And then there’s Video Station, a sleek-looking video interface that lets you arrange your movies into playlists and automatically grabs information about films you upload from the Web.
It also supports Windows 10 and offline transcoding, allowing users to take advantage of the universal Windows 10 app platform and switch between different devices to get their movie fix.
Synology also introduced us to the DS216play, one of two new NAS devices and part of its consumer-oriented Play series of products. Here’s a look at the key specifications of the device:
The DS216play is a two-bay device that will be introduced to the market at an even lower price point that its predecessor, the DS214play. You can find the latter device on Amazon for about US$300, but Synology says that we can expect the DS216play to be much more budget friendly. It is expected to be available sometime in October.
As a member of Synology's Plus series, the DS716+ NAS server is geared toward businesses and power users. You can find its specifications as below:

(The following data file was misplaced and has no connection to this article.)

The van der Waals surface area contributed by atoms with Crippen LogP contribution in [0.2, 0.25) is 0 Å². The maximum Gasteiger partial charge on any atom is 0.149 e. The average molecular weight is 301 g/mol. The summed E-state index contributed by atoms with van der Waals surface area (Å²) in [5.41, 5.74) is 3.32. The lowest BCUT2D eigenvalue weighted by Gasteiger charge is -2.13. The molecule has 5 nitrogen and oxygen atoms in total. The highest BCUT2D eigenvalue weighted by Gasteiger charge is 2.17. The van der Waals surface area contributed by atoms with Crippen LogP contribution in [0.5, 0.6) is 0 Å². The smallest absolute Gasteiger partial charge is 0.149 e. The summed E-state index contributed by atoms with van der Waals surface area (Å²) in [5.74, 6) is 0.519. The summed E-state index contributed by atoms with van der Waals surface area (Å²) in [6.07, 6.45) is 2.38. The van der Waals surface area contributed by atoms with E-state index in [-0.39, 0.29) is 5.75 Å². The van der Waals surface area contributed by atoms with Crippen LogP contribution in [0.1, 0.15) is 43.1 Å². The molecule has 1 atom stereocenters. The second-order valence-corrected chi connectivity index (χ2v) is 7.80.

This is actually the most powerful Braswell CPU available, and the DS716+ also supports 4K video transcoding. Because it supports real-time video transcoding, you'll be able to play 4K videos on devices that don't have the necessary hardware to carry out the transcoding. Furthermore, there's the option to expand it to take up to seven hard drives by connecting Synology's own DX513 expansion unit, allowing it to scale up to meet the needs of SMEs and small businesses.
In addition, Synology is claiming a huge performance improvement in terms of read and write speeds over its predecessor, the DS713+, probably in part thanks to its faster SATA interface (the DS713+ only supports SATA 3Gbps).
We haven't been clued in yet as to how Synology might price this, but it will only be available late in the fourth quarter of this year.
There was also surprising news in the form of Synology’s first ever router. The company talked about branching out from its core NAS business, and the RT1900ac router is its first attempt to do so.
It comes with nifty features like parental controls, advanced QoS capabilities to set restrictions by device and application, and the Package Center, what Synology says is the first ever app market for routers.
There’s also support for mobile apps, so you can tweak the settings from the phone itself. For further details, you can check out our separate article on the router itself. The router is expected to be available sometime in October for around US$150 to US$200 (S$210 to S$280).